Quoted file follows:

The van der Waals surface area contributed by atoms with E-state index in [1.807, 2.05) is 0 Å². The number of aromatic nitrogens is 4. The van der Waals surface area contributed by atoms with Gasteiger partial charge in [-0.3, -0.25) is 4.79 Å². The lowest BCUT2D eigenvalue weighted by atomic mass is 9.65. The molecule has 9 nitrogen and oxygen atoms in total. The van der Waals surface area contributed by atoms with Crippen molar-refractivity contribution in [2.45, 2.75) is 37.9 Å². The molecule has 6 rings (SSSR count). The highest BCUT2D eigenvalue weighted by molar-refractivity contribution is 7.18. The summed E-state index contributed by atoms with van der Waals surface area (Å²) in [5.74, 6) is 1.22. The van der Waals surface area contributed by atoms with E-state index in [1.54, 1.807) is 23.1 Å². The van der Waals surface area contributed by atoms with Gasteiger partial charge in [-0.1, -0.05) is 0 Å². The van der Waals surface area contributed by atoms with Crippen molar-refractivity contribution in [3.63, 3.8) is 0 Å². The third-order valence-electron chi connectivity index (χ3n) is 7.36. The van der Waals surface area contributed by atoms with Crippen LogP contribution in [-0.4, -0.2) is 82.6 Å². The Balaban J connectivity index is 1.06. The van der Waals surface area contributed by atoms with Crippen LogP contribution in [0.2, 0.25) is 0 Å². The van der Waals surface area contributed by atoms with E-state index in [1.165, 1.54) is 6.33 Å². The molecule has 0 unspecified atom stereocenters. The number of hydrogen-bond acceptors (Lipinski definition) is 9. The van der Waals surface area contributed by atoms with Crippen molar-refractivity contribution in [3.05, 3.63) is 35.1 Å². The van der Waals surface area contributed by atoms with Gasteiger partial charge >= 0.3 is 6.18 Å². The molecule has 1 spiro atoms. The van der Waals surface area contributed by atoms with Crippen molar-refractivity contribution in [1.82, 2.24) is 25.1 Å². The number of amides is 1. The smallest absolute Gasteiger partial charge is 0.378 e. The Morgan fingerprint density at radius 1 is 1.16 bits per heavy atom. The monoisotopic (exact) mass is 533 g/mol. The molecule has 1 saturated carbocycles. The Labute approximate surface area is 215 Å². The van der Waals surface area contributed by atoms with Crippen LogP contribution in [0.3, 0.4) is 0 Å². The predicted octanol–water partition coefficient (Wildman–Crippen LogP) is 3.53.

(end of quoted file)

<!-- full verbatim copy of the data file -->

The van der Waals surface area contributed by atoms with E-state index in [1.807, 2.05) is 0 Å². The number of aromatic nitrogens is 4. The van der Waals surface area contributed by atoms with Gasteiger partial charge in [-0.3, -0.25) is 4.79 Å². The lowest BCUT2D eigenvalue weighted by atomic mass is 9.65. The molecule has 9 nitrogen and oxygen atoms in total. The van der Waals surface area contributed by atoms with Crippen molar-refractivity contribution in [2.45, 2.75) is 37.9 Å². The molecule has 6 rings (SSSR count). The highest BCUT2D eigenvalue weighted by molar-refractivity contribution is 7.18. The summed E-state index contributed by atoms with van der Waals surface area (Å²) in [5.74, 6) is 1.22. The van der Waals surface area contributed by atoms with E-state index in [1.54, 1.807) is 23.1 Å². The van der Waals surface area contributed by atoms with Gasteiger partial charge in [-0.1, -0.05) is 0 Å². The van der Waals surface area contributed by atoms with Crippen molar-refractivity contribution in [3.63, 3.8) is 0 Å². The third-order valence-electron chi connectivity index (χ3n) is 7.36. The van der Waals surface area contributed by atoms with Crippen LogP contribution in [-0.4, -0.2) is 82.6 Å². The Balaban J connectivity index is 1.06. The van der Waals surface area contributed by atoms with Crippen LogP contribution in [0.2, 0.25) is 0 Å². The van der Waals surface area contributed by atoms with E-state index in [1.165, 1.54) is 6.33 Å². The molecule has 0 unspecified atom stereocenters. The number of hydrogen-bond acceptors (Lipinski definition) is 9. The van der Waals surface area contributed by atoms with Crippen molar-refractivity contribution in [3.05, 3.63) is 35.1 Å². The van der Waals surface area contributed by atoms with Gasteiger partial charge >= 0.3 is 6.18 Å². The molecule has 1 spiro atoms. The van der Waals surface area contributed by atoms with Crippen molar-refractivity contribution in [1.82, 2.24) is 25.1 Å². The number of amides is 1. The smallest absolute Gasteiger partial charge is 0.378 e. The Morgan fingerprint density at radius 1 is 1.16 bits per heavy atom. The monoisotopic (exact) mass is 533 g/mol. The molecule has 1 saturated carbocycles. The Labute approximate surface area is 215 Å². The van der Waals surface area contributed by atoms with Crippen LogP contribution in [0.3, 0.4) is 0 Å². The predicted octanol–water partition coefficient (Wildman–Crippen LogP) is 3.53.